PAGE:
We tried a few together.  He named a particularly hated manager at work, listing the ways she undermined others, sloped off early leaving them struggling to meet deadlines, bad-mouthed others behind their backs while being sweet as sugar to their faces.  The list went on.

“So what is she teaching you?  What lesson does she have for you?” I asked.

He thought for a while.  “How not to be a manager?  How not to handle people?”

I suggested he turned those to positives.

“So… she’s showing me that people matter, that they deserve respect and that if I end up managing others I lead by example rather than giving orders and doing something else.”

“Valuable help then,” I grinned.  “You can be grateful for Jenny.”

“I’m grateful for Jenny,” he snarled, but at least he was smiling as he said it.

I reminded him of the sentence a few more times during the holiday.  He dutifully repeated it, but with a fairly bad grace.

English: Tropical Rucksack Side View

Before he left, I had the opportunity to slip that sheet of paper I’d written the original message on into a pocket of his rucksack.  At some point he’d find it.  It might jog his memory…

Last night, Charlie phoned me.

His girlfriend had been given a large pay rise.  She’d calculated that it was enough to rent a house in a lovely town close to where she works.  He had handed in his notice and was heading up to view properties with her this weekend.  They’re planning to move in together at the start of June.  His boss has promised him a glowing reference and he’s going to search for a job there.

He’d written 40,000 words of his book, he said.  He was happy with the way it was going.  His latest wood carving project was a large green man.  That was going well too.

I asked how he felt about uprooting and moving across the country.  He admitted it had been difficult at first.
“I’ve worked through it now, though,” he said. “Friends and people at work have been very supportive and now I’ve actually committed to it, I feel hopeful about the future.”

There was a pause while I took all this in.

Quietly, almost shyly, Charlie added, “Oh, and I’ve been doing the gratefuls and that every day…”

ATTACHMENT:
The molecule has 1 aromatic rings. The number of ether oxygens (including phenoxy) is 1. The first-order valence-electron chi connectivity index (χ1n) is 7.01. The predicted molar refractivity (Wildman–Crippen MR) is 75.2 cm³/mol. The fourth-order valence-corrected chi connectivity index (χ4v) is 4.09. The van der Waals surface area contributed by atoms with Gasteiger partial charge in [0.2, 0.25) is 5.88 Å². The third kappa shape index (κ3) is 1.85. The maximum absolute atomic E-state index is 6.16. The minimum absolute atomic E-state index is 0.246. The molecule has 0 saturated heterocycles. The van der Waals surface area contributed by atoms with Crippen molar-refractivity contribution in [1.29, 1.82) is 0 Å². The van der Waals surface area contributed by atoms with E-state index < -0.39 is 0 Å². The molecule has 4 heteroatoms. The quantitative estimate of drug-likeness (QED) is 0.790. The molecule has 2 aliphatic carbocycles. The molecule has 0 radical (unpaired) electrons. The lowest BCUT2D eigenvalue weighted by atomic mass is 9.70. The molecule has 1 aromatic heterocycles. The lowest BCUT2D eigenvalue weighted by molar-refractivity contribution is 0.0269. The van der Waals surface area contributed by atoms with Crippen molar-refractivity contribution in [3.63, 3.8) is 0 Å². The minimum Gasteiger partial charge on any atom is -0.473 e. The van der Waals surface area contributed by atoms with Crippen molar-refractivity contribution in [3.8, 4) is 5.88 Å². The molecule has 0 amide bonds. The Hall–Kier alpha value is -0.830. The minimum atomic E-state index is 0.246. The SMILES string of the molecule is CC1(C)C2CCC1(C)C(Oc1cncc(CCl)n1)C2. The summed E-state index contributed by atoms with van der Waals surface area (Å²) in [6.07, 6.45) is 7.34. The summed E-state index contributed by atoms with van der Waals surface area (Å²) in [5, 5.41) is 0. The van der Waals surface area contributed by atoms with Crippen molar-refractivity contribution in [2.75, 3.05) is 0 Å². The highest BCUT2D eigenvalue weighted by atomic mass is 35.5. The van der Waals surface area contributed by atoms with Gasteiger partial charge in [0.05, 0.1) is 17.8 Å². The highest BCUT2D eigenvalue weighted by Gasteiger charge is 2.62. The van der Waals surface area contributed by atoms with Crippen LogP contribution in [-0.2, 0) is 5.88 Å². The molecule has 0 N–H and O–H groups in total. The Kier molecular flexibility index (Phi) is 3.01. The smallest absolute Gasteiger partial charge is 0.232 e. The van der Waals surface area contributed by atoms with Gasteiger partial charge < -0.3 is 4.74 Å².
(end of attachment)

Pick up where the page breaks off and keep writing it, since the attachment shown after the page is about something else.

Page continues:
Charlie is my son.

I’m grateful for all in my life…

Reality is … where, exactly?

English: East Backwater Rhyne, Somerset site o...

A little over a hundred years ago, a man called Arthur Bulleid lived here in Glastonbury.  Arthur’s story has always fascinated me, so let me share it with you.

Arthur was a well educated young man from a wealthy family who had always had a passion for archaeology.  He went on a trip to Switzerland, where he was able to visit the remains of prehistoric lake villages, built on timber rafts with causeways to the mainland.

Arthur had a moment.  What would you call it – inspiration, intuition, remote viewing, hunch…?  Whatever it was, Arthur Bulleid ‘knew’ there would be villages like this close to his native town, so he came home and began searching for them.

Glastonbury Lake Village site - geograph.org.u...

I should explain that Glastonbury is a former island (the Isle of Avalon), since it was once all but surrounded by watery marshland which has since been drained to form the Somerset Levels.  That is really the only vague similarity to the topography he was seeing in Switzerland, yet, as I’ve said, he knew a similar village would be found here.

He set about excavating the slightly bumpy but otherwise unpromising field shown in these two pictures, which is a mile or two out of the town.  The finds soon began to appear – dugout canoes, cooking pots, jewellery, animal bones, knives and spears, weights from weaving looms… in fact every type of artefact to prove that a thriving community lived on the site, along with the remains of the wooden raft bases and the stakes they rested on.  Arthur had discovered exactly what he expected to find.

Strange, don’t you think?

Somewhere – I wish I could remember where – I heard a quote from a British archaeologist who had noticed a strange phenomenon.  He said that when they began a dig expecting to find Roman remains, that’s what they found.  When they expected Viking finds, these duly turned up, as did Saxon, mediaeval, Celtic and so forth.  He insisted that this was not because they already knew what was there, but seemed to link in some way to their expectations.

Perhaps you will have heard the strange and wonderful recent story of Philippa Langley, who King Richard III, by unknown artist. See sourc...‘knew’ that the bones of King Richard III would be found buried beneath a car park in Leicester.  Her story can be found here.  Once again we have a person with a passion for history and a conviction that somehow she knows the truth.

The first trench put into that car park revealed human bones.  Their dating fitted.  DNA tests linked these very bones conclusively to Richard’s remaining relatives and a curvature of the spine was noted which would have given rise to Shakespeare’s (somewhat biased – he knew which side his bread was buttered) depiction of Richard as a hunchback.  The facial reconstruction made using the skull’s measurements was eerily similar to this portrait.

There’s another Glastonbury story that fits here.  Most people dismiss it as a scam invented by the monks of Glastonbury Abbey to generate huge amounts of income, but I’m not so sure…  In 1191 a group of monks digging in the grounds discovered an oak casket – ancient even then – containing the bones of two people, along with this little cross bearing an inscription which reads:

Here lies interred in the Isle of Avalon the renowned King Arthur.